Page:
10 Gluten Free Road Trip Snacks for Kids

 

roadtripsnacks

Have you ever been in the middle of Nebraska, starving and crabby at each other because all you have in the car is wrappers and hot, half empty soda bottles? Um. Well, we have.

So, when we start talking about taking a road trip. The first thing I think of is food.

FOOD. 

My husband packs the kids, the house, the car. And I pack my art supplies, the kids backpacks full of activities and the FOOD.

It is not hard for us to be gluten free, we’ve just adjusted a few things, because we tend to eat whole foods. But road trips are harder to plan for. Roadside burger places seem really convenient, but it’s hard to explain the importance of wheat-barley-rye and oat free food. And we’ve had a couple of close calls with our daughter who is celiac sprue (with an anaphylactic wheat allergy). So, we try to carry all of our own breakfast, lunch plus snacks and eat mom and pop diner places on the way that tend to have whole-type foods on the menu.

While we were on the road, I made a tiny painting of things that we take with us. We go for mostly easily available, unfussy items that we all like. We make a big bag of gluten free trail mix and we throw most of these items in a small cooler and the dry items into a bolga basket The list is a bit bigger than this, but most of the time, these things pack well in a cooler and are not super messy. When we stop for a potty break or for gas, we figure out what to snack on.

1. Apples, clementines, blackberries: We try to bring healthy whole food. But I do not want anything that will make a mess. Apples and clementines keep their shape, hold up well in a cooler and are easily eaten in the car by kids. Blackberries were a surprising addition on this trip. In their own large plastic container, they kept their shape and were suprisingly hearty in the cooler. Plus, it seemed like such a treat in our yogurt.
2. Carrot sticks: I used to cut up celery too, but it smells up the whole cooler and makes all the food taste like celery. So, now I cut up double the carrots and no one complains. They are crunchy, cool and satisfying– not messy and healthy.
3. Cheese sticks: I get the larger 24 pack if I can and I get the lower fat (not non-fat) option. Cheese sticks are an easy protein or blood sugar boost, without sugar.
4. Salami and Turkey: We make ‘turkey roll ups’ which, really, is just lunch meat wrapped around a cheese stick. But it feels more substantial. And with salami, the kick of pepper makes them think they are getting a real treat.
5. Hardboiled Eggs: I boil, cool and peel about 18 to 24 eggs. And package them in a ziplock bag. It is a quick breakfast with a piece of fruit and maybe an KIND bar.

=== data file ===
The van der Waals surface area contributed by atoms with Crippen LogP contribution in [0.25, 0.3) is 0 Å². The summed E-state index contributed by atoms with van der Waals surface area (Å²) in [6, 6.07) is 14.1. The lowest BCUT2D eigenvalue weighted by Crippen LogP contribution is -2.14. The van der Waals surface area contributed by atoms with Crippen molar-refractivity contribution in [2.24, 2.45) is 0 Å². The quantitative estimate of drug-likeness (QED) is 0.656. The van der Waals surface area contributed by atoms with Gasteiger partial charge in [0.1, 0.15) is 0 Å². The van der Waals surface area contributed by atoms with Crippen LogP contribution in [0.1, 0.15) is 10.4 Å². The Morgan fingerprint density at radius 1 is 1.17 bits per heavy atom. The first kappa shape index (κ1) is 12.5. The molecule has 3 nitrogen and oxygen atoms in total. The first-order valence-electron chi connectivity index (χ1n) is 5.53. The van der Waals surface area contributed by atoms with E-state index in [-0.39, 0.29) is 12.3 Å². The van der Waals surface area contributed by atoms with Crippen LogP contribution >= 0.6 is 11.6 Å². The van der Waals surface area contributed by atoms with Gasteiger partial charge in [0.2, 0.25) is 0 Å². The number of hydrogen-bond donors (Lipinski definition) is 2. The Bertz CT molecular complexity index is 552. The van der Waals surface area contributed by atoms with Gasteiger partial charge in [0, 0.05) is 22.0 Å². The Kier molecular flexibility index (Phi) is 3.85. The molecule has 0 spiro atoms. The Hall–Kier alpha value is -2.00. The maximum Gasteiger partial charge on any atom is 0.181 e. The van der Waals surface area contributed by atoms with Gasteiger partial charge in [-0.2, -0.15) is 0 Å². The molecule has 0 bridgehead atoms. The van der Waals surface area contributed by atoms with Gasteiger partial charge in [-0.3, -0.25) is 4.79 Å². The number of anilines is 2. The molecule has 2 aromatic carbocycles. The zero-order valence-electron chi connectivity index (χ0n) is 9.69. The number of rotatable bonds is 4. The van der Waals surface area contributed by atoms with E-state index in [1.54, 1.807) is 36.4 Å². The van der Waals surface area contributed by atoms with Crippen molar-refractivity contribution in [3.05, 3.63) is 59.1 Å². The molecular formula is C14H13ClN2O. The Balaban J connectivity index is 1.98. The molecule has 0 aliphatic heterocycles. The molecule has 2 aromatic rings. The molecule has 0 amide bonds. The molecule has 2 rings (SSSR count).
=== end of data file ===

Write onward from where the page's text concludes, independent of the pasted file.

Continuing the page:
6. Yogurt Cups: Trader Joe’s has wonderful yogurt cup options with different fruit flavors. Our kids love mango and peach. And even though they contain sugar, they are much less sugar than a milk shake or some unhealthy, expensive snack on the road.
7. Thick Cut Potato Chips and popcorn: When we get tired and in need of something crunchy and salt, I think thick cut organic potato chips are the way to go. Popcorn fits the bill too! And if you pop it yourself, it’s super economical.
8. Cashews, Almonds, Honey roasted peanuts:  Nuts are a great way to have a crunchy, wholesome snack but not get the car a mess. And in a pinch, you can pick up nuts at almost every gas station or grocery store. Eating trail mix can be risky for gluten-free. We had a big box store brand trail mix make my daughter very sick–be on the look out for mixes with hidden ingredients.
9. Gluten Free Brownie Bites: When we can’t make our own brownie bites with this recipe, we buy them. We like Udi’s brownie bites. They are expensive, but they are a real treat. A lovely sized bite– a little something sweet sometimes makes all the difference.
10. KIND Bars: Once in a while we make these kind bars at home, but most of the time we buy KIND bars. Since we can’t eat oats at our house, these bars are the only commercially available bars that my kids have liked. And they sell them at almost all grocery stores. Which makes it a win-win.
Bonus: In the wintertime, we carry bars of what we like to call Dementor Chocolate. It is the secret front seat chocolate that is usually for adults only.  We keep Justin’s Peanut Butter cups or a nice dark chocolate with almonds from Trader Joe’s. Sometimes it’s just Reese’s Pieces. When the darkness and despair of a long trip hits (which isn’t often) sometimes, a piece of chocolate will restore world order.

So this is our list, what things do you take with you on your road trips?

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